My Kid’s NOT Autistic

Dear teacher’s and case managers and everyone else:

I appreciate that you’re just trying to help. I really do. But for some reason, you keep trying to put my son into the category of being “autistic”.

Tip-toe walking, a bit of drool and language delays do not necessarily autistic make.

I freely admit that he needs help, that there is a delay and something is wrong. HOWEVER, he’s not autistic. And the more you keep trying to test for it, going to bigger and bigger testing facilities, the more I wonder… Are you so ill equipped that you can’t help a child that *doesn’t* fit into your neat little molds?

I walked on my tippy tip toes. My mom solved that by throwing me into heavy buckle up past my ankles walking shoes. I never did that with Ray. He doesn’t talk much, he does have a language delay.  But I always thought that autism presented as a child loosing language– Ray has never had it. Yes, he throws fits. Bites and hits. He’s 2. It happens. And yes, he drools. A lot. I’ve met large, drooly dogs that drool less than him. And as for his being clumsy… I hate to tell you this, but that’s a family trait that he got from me. My sister. Countless other children in our family have the same “affliction”. As for pointing to objects, you might not have seen it yet but trust me– he does. You should see him on a quest for cookies or chips.

Yes, I know he presents a puzzle. But I’m hoping, praying, BEGGING you to see the beauty of this puzzle. He’s bright. He remembers things. He loves people– I wish you could see him zooming through the church, hugging all the people. Who, by the way, don’t mind being slimed by his drool. They love him right back.

He loves music, and dancing. There are morning when he wakes up dancing. He loves to explore new frontiers, and DH and I have a heck of a time keeping up with him as he tries to learn the world one tree at a time.

He hugs trees. Picks flowers. When he tries to smell them, he scrunches up his nose and makes a blowing noise like he’s, well, blowing his nose. Bubbles captivate him. Cars and balls are his favorite toys. I remember bringing him home from a large toy store, and he clutched his new truck all the way home, then all the way into the house. At the time, it was almost as big as he was.  He can sit and watch a movie, and he knows exactly which one is which by looking at the pictures on the case. He loves the digital camera, and (by accident) taken some really good pictures.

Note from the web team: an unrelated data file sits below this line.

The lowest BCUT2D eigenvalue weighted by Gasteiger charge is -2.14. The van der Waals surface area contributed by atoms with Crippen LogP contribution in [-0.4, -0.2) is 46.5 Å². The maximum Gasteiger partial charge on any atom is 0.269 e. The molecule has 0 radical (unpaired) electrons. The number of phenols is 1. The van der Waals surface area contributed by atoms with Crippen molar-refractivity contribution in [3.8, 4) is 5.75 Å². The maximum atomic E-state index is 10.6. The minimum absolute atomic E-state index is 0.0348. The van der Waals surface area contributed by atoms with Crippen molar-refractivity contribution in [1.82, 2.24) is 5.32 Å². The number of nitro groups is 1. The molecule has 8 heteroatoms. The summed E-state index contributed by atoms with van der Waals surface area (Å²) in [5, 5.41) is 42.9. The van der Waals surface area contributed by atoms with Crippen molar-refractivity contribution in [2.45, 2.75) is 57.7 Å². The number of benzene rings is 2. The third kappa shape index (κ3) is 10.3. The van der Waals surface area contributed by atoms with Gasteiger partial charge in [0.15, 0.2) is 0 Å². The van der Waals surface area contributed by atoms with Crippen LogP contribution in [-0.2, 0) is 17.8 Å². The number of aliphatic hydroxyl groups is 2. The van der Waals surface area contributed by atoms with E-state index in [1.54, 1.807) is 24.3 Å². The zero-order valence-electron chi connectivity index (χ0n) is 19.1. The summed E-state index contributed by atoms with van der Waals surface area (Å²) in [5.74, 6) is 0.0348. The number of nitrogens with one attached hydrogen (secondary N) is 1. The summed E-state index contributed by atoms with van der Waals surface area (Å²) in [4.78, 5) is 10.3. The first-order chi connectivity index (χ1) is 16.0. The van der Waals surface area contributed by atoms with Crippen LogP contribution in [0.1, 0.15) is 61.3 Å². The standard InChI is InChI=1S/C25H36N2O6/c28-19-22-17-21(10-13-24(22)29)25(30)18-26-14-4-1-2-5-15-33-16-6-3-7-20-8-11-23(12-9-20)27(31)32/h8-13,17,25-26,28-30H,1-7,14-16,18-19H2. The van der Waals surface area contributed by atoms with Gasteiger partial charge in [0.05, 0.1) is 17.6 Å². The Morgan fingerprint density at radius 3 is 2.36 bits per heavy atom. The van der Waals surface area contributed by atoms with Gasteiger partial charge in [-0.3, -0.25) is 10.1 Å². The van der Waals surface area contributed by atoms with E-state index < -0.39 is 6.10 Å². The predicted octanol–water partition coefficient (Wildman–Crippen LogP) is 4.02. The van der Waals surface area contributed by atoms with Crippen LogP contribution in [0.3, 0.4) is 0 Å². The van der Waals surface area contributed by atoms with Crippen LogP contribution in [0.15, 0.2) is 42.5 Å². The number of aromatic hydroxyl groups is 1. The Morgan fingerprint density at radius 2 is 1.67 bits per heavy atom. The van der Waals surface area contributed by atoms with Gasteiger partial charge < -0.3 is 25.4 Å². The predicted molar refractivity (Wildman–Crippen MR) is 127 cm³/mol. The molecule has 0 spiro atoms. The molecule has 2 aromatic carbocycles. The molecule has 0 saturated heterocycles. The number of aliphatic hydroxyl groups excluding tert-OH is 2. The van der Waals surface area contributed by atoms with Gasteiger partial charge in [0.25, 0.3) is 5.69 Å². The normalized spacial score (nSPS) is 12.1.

SO please, please, PLEASE…. Test him all you want. But know that he isn’t going to fit into your mold of what he should be. He is, simply, the Little Ray of Sunshine that has brought a miracle into our lives.

Let him spread a bit of it in yours, too, OK? That’s all I’m asking.

Thank you,

Ray’s Mom

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One thought on “My Kid’s NOT Autistic

  1. Hi, i felt compelled to respond, seeing as your gut feeling is telling you something different than what others are saying, and so is mine. My little girl has always been quiet, very delayed in her language, tiptoes and now has emotional fits (tantrums). She is just about 5. I have had her in a speech therapist since she was 2 because she doesnt talk much and still doesnt and when she does she has great difficulty in formulating sentences and words…they have determined that after some assessments that she we dont have to worry about “autism”, however, it is my gut feeling that they are missing something. I feel that something is a bit off, and have always felt something is wrong, since she was about 12 months old. I only hope that I am wrong. I hope that she will be okay while in school and develop friends and keep them and make it through school. That is my hope. But something still tugs at me telling me…she is not just delayed, but rather somewhere on the autism spectrum and i hope i get the supports when needed, rather than struggling to get her the supports she needs while going through the school system…atleast if there was some broad diagnosis, it might provide my little girl with supports when needed, versus her struggling through school and life without more support…so be somewhat thankful you have supports out there to gain knowledge and understanding now and in the future, especially when you or your son really need it… and maybe, like you said, nothing is wrong and he will continue to grow and develop and succeed at the pace others expect…

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